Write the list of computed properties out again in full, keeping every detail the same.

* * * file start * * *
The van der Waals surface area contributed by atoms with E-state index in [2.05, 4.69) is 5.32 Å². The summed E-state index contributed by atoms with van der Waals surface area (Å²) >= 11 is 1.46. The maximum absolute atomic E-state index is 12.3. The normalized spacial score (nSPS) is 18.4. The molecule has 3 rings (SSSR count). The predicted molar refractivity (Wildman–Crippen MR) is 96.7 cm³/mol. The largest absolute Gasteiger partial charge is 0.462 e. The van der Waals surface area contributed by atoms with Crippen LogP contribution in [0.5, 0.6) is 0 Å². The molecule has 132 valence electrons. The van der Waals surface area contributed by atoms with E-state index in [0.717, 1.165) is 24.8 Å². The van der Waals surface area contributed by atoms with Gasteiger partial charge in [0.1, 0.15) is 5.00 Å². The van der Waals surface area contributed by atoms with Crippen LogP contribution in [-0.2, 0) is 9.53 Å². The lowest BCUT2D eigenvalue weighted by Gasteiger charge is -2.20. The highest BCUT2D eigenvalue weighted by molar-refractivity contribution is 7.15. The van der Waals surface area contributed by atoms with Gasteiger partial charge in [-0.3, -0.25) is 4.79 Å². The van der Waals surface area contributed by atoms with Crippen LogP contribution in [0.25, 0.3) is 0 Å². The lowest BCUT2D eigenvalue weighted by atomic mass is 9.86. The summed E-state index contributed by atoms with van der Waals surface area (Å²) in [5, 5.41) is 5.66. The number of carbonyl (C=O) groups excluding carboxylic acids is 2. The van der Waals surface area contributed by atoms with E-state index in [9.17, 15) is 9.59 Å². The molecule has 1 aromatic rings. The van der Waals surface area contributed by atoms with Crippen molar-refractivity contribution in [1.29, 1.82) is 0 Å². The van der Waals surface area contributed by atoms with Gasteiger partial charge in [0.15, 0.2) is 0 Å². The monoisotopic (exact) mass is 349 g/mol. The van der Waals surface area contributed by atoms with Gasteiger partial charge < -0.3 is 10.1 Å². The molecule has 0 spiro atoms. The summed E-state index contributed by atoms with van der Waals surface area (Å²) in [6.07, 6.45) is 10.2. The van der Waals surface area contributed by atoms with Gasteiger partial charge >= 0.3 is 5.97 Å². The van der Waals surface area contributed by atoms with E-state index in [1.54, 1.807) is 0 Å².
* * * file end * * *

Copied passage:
The van der Waals surface area contributed by atoms with E-state index in [2.05, 4.69) is 5.32 Å². The summed E-state index contributed by atoms with van der Waals surface area (Å²) >= 11 is 1.46. The maximum absolute atomic E-state index is 12.3. The normalized spacial score (nSPS) is 18.4. The molecule has 3 rings (SSSR count). The predicted molar refractivity (Wildman–Crippen MR) is 96.7 cm³/mol. The largest absolute Gasteiger partial charge is 0.462 e. The van der Waals surface area contributed by atoms with Crippen LogP contribution in [0.5, 0.6) is 0 Å². The molecule has 132 valence electrons. The van der Waals surface area contributed by atoms with E-state index in [0.717, 1.165) is 24.8 Å². The van der Waals surface area contributed by atoms with Gasteiger partial charge in [0.1, 0.15) is 5.00 Å². The van der Waals surface area contributed by atoms with Crippen LogP contribution in [-0.2, 0) is 9.53 Å². The lowest BCUT2D eigenvalue weighted by Gasteiger charge is -2.20. The highest BCUT2D eigenvalue weighted by molar-refractivity contribution is 7.15. The van der Waals surface area contributed by atoms with Gasteiger partial charge in [-0.3, -0.25) is 4.79 Å². The van der Waals surface area contributed by atoms with Crippen LogP contribution in [0.25, 0.3) is 0 Å². The lowest BCUT2D eigenvalue weighted by atomic mass is 9.86. The summed E-state index contributed by atoms with van der Waals surface area (Å²) in [5, 5.41) is 5.66. The number of carbonyl (C=O) groups excluding carboxylic acids is 2. The van der Waals surface area contributed by atoms with E-state index in [9.17, 15) is 9.59 Å². The molecule has 1 aromatic rings. The van der Waals surface area contributed by atoms with Crippen molar-refractivity contribution in [1.29, 1.82) is 0 Å². The van der Waals surface area contributed by atoms with Gasteiger partial charge in [0.15, 0.2) is 0 Å². The monoisotopic (exact) mass is 349 g/mol. The van der Waals surface area contributed by atoms with Gasteiger partial charge < -0.3 is 10.1 Å². The molecule has 0 spiro atoms. The summed E-state index contributed by atoms with van der Waals surface area (Å²) in [6.07, 6.45) is 10.2. The van der Waals surface area contributed by atoms with Gasteiger partial charge >= 0.3 is 5.97 Å². The van der Waals surface area contributed by atoms with E-state index in [1.54, 1.807) is 0 Å².